She owns a production company with Connie Tavel, Hunt/Tavel Productions under Sony Pictures Entertainment.[1]

Personal life[edit]

Hunt started dating actor Hank Azaria in 1994 and they married in 1999, only to get divorced 17 months later (July 17, 1999 – December 18, 2000).[1] She has been in a relationship with producer/writer/director Matthew Carnahan since 2001. They have a daughter, Makena Lei Gordon Carnahan, born on May 13, 2004.[1][11]

Filmography[edit]

Accolades[edit]

Hunt has been recognized extensively in her career. In 1998 she won a Golden Globe Award, an Academy Award and an Emmy Award in the same year. Hunt was nominated for an Emmy Award for lead actress in a comedy seven years in a row, from 1993 through 1999, winning in the last four years.[12]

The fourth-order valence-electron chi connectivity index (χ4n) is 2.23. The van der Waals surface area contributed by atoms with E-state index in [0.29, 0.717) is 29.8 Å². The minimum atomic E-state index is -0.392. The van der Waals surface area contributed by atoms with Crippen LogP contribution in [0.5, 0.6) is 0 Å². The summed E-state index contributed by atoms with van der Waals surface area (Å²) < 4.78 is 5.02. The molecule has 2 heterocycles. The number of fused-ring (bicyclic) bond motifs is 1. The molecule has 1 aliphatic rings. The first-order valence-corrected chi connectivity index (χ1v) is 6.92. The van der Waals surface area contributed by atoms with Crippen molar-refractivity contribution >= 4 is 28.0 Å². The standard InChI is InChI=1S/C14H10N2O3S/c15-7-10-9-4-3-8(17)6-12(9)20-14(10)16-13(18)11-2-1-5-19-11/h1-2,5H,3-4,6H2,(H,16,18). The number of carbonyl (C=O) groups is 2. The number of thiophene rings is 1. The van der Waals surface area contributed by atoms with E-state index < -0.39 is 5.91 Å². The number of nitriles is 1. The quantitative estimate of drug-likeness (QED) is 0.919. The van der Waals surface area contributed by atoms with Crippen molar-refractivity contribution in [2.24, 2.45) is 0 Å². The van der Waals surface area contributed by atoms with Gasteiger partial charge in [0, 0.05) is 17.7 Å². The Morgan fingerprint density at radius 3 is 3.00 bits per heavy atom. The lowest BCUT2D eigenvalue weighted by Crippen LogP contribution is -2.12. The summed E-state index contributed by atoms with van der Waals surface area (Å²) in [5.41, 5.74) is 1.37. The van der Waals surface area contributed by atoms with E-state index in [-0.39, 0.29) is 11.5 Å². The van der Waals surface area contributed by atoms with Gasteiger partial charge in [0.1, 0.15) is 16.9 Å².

YearWorkAwardResult
1993–95Mad About YouPrimetime Emmy Award for Outstanding Lead Actress - Comedy SeriesNominated
1993/96/98Golden Globe Award for Best Actress - Television Series Musical or ComedyNominated
1994–96American Comedy Award for Funniest Female Performer in a TV SeriesWon
1994/95/97Golden Globe Award for Best Actress - Television Series Musical or ComedyWon
1995Screen Actors Guild Award for Outstanding Performance by a Female Actor in a Comedy SeriesWon
1995–98Screen Actors Guild Award for Outstanding Performance by an Ensemble in a Comedy SeriesNominated
1996–98Screen Actors Guild Award for Outstanding Performance by a Female Actor in a Comedy SeriesNominated
1996–99Primetime Emmy Award for Outstanding Lead Actress - Comedy SeriesWon
1997–99Satellite Award for Best Actress – Television Series Musical or ComedyNominated
1999American Comedy Award for Funniest Female Performer in a TV SeriesNominated
People's Choice Award for Favorite Female Television PerformerWon
1996TwisterBlockbuster Entertainment Award for Favorite Actress – Action/AdventureWon
Saturn Award for Best ActressNominated
MTV Movie Award for Best PerformanceNominated